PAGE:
This story is brought to you in part by
LAKE WINNIPEG: COLLABORATIVE EFFORTS TO REDUCE PHOSPHORUS,
A WIN WIN WIN SITUATION
By Suzanne Forcese
On World Water Day, the Lake Winnipeg Foundation (LWF) and The International Institute for Sustainable Development (IISD) have released a report recommending an interim retrofit to Winnipeg's largest sewage treatment plant. This retrofit could be implemented quickly and at low cost to significantly reduce the facility's phosphorus contribution to Lake Winnipeg.
Excess phosphorus, as documented by IISD Experimental Lakes Area research, is causing potentially toxic algal blooms in freshwater lakes. "To restore the health of Lake Winnipeg, we must reduce phosphorus loading from all sources" Alexis Kanu, Executive Director of the lake Winnipeg Foundation told WaterToday . That includes undertreated sewage from urban centres. Winnipeg's North End Water Pollution Control Centre (NEWPCC) is the single largest point source of phosphorus flowing into Lake Winnipeg, a lake plagued with algae, and the fourth largest phosphorus polluter among all wastewater treatment facilities in Canada. The NEWPCC treats approximately 70% of the city's wastewater, releasing an average of 600 kg of phosphorous into the Red River every single day.
Under its provincial operating licence the City of Winnipeg must reduce phosphorus in NEWPCC effluent to 1 milligram per litre (mg/L), based on a 30-day rolling average, by Dec. 31, 2019. In 2017, phosphorus concentrations in NEWPCC effluent averaged 3.54 mg/L.
The City has committed to fully upgrade the NEWPCC. However, the project has been repeatedly delayed. On Feb 28, 2019, city council approved a plan to split the planned NEWPCC upgrade into 3 phases. Nutrient removal is the third phase and action is not projected to start before 2030. The report also explicitly states the city intends to request yet another alteration of its provincial operating licence in advance of the Dec 31, 2019 deadline.
"We are not likely to see the environmental effects of this for 10 years. We simply cannot wait. Immediate action is required." Kanu stated.
The retrofit being proposed by LWF and IISD uses a chemical called ferric chloride, a type of iron salt, as a phosphorus-removal agent.
The NEWPCC currently uses ferric chloride as part of its operations to reduce odour and keep pipes clean, but does not currently use it to remove phosphorus from wastewater stream. By adjusting the timing and dose of ferric chloride in the treatment process, phosphorus in the NEWPCC infrastructure could be completed at low cost by Dec 31, 2019, meeting the provincial phosphorus limit.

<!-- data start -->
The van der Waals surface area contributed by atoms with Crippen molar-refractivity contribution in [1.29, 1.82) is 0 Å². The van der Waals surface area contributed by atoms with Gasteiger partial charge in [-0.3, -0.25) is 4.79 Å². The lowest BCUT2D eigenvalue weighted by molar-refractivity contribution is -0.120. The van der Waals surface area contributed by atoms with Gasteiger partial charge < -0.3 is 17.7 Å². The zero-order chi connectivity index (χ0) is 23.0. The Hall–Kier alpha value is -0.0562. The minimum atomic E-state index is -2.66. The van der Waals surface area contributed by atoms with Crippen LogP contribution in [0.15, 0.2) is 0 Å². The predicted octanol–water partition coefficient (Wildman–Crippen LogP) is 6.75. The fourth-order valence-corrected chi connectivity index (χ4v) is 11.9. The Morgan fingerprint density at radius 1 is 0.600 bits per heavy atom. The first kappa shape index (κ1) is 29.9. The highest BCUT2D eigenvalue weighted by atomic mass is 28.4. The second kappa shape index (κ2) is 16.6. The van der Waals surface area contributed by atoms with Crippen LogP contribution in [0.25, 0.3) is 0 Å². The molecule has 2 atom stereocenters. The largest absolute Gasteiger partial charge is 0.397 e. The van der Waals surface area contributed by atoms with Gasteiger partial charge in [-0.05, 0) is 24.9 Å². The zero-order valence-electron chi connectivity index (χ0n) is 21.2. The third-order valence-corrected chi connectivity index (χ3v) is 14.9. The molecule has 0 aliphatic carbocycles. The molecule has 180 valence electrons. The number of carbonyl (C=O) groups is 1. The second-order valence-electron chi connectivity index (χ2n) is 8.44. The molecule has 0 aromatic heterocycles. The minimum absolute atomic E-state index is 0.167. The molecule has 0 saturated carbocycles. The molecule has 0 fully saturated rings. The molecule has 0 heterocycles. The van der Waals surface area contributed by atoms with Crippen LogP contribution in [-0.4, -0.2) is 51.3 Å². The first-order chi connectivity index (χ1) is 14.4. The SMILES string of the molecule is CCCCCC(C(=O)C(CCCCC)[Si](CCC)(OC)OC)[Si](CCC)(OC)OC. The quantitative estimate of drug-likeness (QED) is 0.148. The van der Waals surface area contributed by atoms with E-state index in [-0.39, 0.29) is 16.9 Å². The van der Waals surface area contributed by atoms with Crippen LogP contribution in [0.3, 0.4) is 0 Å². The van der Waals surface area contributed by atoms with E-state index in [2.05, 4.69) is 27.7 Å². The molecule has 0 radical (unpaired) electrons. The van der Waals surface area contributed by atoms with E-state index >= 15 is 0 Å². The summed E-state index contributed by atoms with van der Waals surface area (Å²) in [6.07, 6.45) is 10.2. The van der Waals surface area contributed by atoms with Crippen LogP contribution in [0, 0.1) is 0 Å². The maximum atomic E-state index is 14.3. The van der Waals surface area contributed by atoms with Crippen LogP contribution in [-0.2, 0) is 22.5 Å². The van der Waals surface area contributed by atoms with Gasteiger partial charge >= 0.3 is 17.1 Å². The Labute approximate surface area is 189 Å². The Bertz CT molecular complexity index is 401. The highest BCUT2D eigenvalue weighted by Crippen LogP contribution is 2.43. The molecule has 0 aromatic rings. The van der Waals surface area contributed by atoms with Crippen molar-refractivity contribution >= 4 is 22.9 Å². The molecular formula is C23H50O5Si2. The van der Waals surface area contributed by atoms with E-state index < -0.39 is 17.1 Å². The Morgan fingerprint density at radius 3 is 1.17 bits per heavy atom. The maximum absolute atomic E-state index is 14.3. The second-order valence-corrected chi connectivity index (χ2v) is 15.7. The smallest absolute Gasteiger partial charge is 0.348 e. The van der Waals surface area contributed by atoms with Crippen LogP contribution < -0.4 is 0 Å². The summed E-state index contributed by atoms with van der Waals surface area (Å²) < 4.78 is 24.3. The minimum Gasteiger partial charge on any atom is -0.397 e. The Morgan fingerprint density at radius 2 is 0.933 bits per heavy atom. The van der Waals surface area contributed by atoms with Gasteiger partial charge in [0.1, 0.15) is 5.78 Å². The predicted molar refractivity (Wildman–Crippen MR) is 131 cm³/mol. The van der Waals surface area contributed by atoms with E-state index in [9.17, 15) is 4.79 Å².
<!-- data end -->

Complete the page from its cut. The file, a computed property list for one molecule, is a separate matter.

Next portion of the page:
"Many jurisdictions throughout the Great Lakes Region use ferric chloride in their wastewater treatment process to remove phosphorus. Not only are they meeting a limit of 0.3 mg/L" says Dimple Roy, Director of Water Management at IISD, "but some facilities are voluntarily challenging themselves to meet a limit."
The use of ferric chloride in jurisdictions around Lake Erie has enabled them to meet the phosphorus limit of 1mg/L with some plants now aiming for a 0.3mg/L.
"Installing an interim ferric system at the Winnipeg's North End plant would result in a substantial reduction of phosphorus. When you are talking about bang for your buck, this is a quick fix for a quick win." added Dr. Glen Daigger, Professor of Engineering Practice and Researcher with the Great Lakes Water Authority.
Just how much of a bang for the buck? While costs for a full plant upgrade are pegged at $1.8 billion, the interim retrofit represents a cost-effective solution to ensure the city is meeting provincial phosphorus requirements to protect Lake Winnipeg. Cost considerations for the retrofit include a one-time construction cost of $3 million and annual operating cost of $2 million.
"It's a win-win-win," says Kanu. The NEWPCC can implement phosphorus reduction measures before the licence deadline, ensuring compliance and fulfilling long-lasting commitments to protect Lake Winnipeg. The City of Winnipeg will demonstrate civic leadership by protecting Lake Winnipeg for future generations while also complying with provincial phosphorus requirements in a cost effective, efficient manner. The Province of Manitoba will fulfill its responsibility to safeguard Lake Winnipeg, providing effective regulatory oversight while maintaining a focus on value-for-money. And Lake Winnipeg will benefit from a significant reduction in phosphorus loading from the single largest point source of this algae-causing nutrient. "Water quality improvements will benefit the families, communities and industries that rely on this beloved lake."
Cause for World Water Day Celebrations in Manitoba!
The Lake Winnipeg Foundation (LWF) advocates for change and coordinates action to improve the health of Lake Winnipeg. LWF's flagship initiative the Lake Winnipeg Health Plan, is a set of eight evidence based actions to reduce phosphorus loading By addressing the root causes of potentially harmful algae blooms, the plan provides a blueprint for cost-effective decision making and long term adaptive fresh water management.
The International Institute for Sustainable Development (IISD) is an independent think tank championing sustainable solutions to 21st century problems. IISD's work affects economies, communities, ecosystems and lives in nearly 100 countries. IISD's team includes chemists and biologist, economists and engineers, editors and reports. Part scientist, part strategist, IISd delivers the knowledge to act.
A to Z
For articles published before 2017, please email or call us
|Have a question? Give us a call 613-501-0175 |
All rights reserved 2020 - WATERTODAY - This material may not be reproduced in whole or in part and may not be distributed,
publicly performed, proxy cached or otherwise used, except with express permission.